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In hot seat, Bush unveils new climate strategy

Accused of dragging his feet on global warming, President Bush on Thursday proposed that by 2008 the countries that emit the most greenhouse gases come up with long-term goals to curb emissions.
President Bush outlines his climate proposal in a speech Thursday at the Ronald Reagan Building in Washington. J. Scott Applewhite / AP
/ Source: staff and news service reports

Accused of dragging his feet on global warming, President Bush on Thursday proposed that by 2008 the countries that emit the most greenhouse gases come up with long-term goals to curb emissions.

Critics dismissed the strategy as a diversion and a delaying tactic, but some European leaders and a U.N official expressed hope that it might be a first step to more action.

“The United States takes this issue seriously,” Bush said in a speech. “The new initiative I’m outlining today will contribute to the important dialogue that will take place in Germany next week” — a reference to the Group of Eight industrial nations' summit.

Bush called for the first in a series of meetings to begin this fall, bringing together countries identified as major emitters. The list would include the United States, China, India and major European countries. After setting a goal to reduce emissions, the nations would be free to develop their own strategies to meet the target.

Bush's proposal is separate from U.N.-brokered climate talks already set for December in Bali, Indonesia.

The U.S. strategy also calls for cutting tariff barriers to sharing environmental technology.

Germany's 'two-degree' target
Bush has been under pressure from European allies to give ground on climate change at next week's meeting of the world's richest countries.

The sticking point is Bush's longstanding opposition to measurable goals for reducing emissions unless China and India also make those commitments.

Germany, which holds the European Union and Group of Eight presidencies, is proposing a so-called “two-degree” target, whereby global temperatures would be allowed to increase no more than 2 degrees Celsius — the equivalent of 3.6 degrees Fahrenheit — before being brought back down. Practically, experts have said that means a global reduction in emissions of 50 percent below 1990 levels by 2050.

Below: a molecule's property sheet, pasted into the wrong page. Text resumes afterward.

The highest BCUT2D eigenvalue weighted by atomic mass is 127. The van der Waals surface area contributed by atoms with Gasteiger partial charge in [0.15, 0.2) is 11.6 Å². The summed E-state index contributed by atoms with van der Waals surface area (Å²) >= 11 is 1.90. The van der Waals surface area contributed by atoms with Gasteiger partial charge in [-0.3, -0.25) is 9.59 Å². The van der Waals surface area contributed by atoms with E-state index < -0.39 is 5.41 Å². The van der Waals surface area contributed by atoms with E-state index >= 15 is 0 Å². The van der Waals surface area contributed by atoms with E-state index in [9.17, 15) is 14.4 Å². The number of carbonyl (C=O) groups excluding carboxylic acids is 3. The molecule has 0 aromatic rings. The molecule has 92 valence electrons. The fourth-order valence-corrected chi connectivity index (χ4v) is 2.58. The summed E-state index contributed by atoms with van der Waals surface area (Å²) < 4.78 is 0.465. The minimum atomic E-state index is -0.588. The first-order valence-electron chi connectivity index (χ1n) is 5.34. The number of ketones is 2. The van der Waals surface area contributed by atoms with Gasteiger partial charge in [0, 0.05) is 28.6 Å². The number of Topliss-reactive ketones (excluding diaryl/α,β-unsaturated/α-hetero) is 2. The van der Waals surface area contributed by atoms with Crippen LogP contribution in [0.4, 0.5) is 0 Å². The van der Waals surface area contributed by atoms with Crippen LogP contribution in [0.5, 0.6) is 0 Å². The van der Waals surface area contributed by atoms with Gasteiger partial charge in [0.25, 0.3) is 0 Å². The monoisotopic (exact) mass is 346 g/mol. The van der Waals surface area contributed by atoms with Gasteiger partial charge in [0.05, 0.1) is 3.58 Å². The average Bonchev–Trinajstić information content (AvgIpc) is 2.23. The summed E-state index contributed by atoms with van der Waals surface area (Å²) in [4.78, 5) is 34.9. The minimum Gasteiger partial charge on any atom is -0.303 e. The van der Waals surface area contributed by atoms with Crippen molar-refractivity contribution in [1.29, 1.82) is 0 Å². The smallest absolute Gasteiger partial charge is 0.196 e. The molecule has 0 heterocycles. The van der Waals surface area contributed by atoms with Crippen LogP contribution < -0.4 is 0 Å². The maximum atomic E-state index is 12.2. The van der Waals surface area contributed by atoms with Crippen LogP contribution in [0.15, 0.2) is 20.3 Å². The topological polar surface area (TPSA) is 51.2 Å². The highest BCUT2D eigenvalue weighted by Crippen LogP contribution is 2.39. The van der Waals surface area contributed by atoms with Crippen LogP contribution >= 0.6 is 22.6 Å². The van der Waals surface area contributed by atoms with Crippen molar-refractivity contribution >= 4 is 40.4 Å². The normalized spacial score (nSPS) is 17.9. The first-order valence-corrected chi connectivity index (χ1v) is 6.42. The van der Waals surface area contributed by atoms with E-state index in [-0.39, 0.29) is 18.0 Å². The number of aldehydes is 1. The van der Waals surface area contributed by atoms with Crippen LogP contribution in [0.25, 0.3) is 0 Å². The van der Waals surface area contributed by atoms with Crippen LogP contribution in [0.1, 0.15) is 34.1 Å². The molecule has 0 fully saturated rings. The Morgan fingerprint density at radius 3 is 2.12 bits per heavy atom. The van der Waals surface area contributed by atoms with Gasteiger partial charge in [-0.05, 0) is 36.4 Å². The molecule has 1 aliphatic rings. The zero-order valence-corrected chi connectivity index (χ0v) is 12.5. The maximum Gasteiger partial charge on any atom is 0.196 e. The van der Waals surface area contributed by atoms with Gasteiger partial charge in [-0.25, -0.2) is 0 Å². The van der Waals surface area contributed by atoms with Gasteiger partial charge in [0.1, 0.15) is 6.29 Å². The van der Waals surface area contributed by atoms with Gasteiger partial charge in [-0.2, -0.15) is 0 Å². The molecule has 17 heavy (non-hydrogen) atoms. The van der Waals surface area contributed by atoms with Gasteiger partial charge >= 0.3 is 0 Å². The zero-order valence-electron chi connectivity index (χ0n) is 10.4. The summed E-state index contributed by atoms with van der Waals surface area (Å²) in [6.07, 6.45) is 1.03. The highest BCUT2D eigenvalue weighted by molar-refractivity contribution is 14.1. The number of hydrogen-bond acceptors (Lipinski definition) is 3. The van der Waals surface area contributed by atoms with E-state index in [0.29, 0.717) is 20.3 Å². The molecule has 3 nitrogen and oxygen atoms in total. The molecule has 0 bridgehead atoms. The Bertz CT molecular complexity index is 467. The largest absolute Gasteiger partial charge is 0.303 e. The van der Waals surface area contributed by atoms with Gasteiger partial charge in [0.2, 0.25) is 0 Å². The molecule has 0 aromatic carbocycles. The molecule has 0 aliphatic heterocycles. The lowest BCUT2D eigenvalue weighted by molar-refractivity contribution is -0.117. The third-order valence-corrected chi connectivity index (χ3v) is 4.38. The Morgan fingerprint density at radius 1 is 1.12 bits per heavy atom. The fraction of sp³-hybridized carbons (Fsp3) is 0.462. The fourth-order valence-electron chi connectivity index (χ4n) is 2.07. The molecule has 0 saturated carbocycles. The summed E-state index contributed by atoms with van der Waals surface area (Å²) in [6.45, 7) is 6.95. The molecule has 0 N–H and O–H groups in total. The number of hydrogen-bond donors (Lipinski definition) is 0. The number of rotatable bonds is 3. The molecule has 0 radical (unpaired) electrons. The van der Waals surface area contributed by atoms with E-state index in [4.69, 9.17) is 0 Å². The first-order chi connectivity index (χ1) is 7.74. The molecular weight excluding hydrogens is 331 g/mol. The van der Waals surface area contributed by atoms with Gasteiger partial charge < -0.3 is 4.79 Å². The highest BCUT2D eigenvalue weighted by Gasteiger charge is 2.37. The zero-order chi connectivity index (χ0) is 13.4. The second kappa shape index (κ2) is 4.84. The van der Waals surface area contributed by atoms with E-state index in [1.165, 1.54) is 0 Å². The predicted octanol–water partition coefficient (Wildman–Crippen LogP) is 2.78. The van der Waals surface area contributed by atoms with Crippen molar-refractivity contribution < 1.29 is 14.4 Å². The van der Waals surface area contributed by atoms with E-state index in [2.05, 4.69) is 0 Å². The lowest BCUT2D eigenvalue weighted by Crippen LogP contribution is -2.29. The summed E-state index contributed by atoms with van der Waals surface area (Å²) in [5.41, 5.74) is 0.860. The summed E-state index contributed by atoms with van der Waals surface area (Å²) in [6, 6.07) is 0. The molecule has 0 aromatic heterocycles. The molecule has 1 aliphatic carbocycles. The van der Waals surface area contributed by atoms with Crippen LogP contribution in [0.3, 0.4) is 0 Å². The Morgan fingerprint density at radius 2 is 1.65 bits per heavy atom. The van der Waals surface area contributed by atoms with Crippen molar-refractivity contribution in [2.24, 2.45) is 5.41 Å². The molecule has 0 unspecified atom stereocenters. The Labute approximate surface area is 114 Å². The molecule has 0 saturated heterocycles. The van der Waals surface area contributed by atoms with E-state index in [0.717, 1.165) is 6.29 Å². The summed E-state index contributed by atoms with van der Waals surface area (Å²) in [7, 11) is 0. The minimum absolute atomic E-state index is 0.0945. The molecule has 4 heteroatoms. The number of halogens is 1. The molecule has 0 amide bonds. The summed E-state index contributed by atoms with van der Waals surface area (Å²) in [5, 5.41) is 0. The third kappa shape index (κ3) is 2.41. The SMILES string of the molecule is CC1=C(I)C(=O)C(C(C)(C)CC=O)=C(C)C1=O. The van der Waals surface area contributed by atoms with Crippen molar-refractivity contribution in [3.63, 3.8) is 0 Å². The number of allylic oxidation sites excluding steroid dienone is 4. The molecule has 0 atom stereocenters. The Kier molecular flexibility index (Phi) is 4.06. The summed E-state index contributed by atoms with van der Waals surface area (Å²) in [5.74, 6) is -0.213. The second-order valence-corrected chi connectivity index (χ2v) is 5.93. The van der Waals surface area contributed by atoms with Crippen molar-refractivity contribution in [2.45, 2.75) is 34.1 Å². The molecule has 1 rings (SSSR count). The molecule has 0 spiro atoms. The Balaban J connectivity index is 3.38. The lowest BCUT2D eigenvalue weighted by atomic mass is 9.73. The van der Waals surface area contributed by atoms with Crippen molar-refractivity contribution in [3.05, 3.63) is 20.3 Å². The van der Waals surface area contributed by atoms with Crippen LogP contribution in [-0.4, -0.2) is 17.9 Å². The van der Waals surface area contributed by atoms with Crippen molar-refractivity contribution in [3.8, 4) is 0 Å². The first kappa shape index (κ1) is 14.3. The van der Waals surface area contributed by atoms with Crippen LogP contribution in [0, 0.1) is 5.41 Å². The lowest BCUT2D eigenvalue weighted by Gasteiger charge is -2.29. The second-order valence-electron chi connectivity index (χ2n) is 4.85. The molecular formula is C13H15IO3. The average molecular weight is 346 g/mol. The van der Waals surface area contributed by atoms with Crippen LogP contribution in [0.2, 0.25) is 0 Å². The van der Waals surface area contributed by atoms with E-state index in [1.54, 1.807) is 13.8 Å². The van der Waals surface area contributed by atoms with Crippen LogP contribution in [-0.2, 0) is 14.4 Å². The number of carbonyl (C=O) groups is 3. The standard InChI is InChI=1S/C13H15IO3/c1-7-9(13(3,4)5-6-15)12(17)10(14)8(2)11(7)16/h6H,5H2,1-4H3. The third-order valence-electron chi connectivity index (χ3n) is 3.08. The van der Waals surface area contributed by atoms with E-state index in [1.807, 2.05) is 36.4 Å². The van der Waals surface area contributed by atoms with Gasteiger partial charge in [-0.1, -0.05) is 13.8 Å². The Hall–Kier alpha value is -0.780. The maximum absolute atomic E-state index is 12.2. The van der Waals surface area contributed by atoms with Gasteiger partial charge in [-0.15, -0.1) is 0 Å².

The United States has rejected that approach.

James Connaughton, chairman of the White House Council on Environmental Quality, said the United States is not against setting goals but prefers to focus them on specific sectors, such as cleaner coal and reducing dependence on gasoline. “The U.S. has different sets of targets,” he said.

German Chancellor Angela Merkel, who is hosting the Group of Eight summit on June 6-8, has made fighting climate change the top issue at the annual event.

Combating global warming is also a concern for new French President Nicolas Sarkozy, with whom Bush wants to forge a good relationship, and for outgoing British Prime Minister Tony Blair, a close friend to Bush and an ally in the Iraq war.

Blair, for one, welcomed Bush's proposal. "For the first time (America) is setting its own domestic targets, for the first time it is saying it wants a global target for the reduction of emissions and therefore for the first time we've got the opportunity of getting a proper global deal," Blair told Sky News.

And Merkel called it "positive" as well as "common ground on which to act."

Yet Merkel also stressed that a new international agreement should be worked out under the guidance of the United Nations. "What is very important for me — for us (the EU) — is that the whole process be overseen by the U.N.," Merkel said.

U.N. climate change chief Yvo de Boer said that "when I originally heard the president's speech I was concerned that this initiative would be taking the debate outside the multilateral process.

"But explanations I've received from White House staff indicate that this is meant to take things to a higher level and accelerate the process," he added.

Activists: 'Morally unacceptable'
Still, environmental and liberal groups were quick to criticize the proposals.

“The only way you can get a grip on carbon emissions is to cap and trade them globally. Bush has rejected that, so there are fundamental contradictions in these declarations,” said Greenpeace climate expert Charlie Kronick.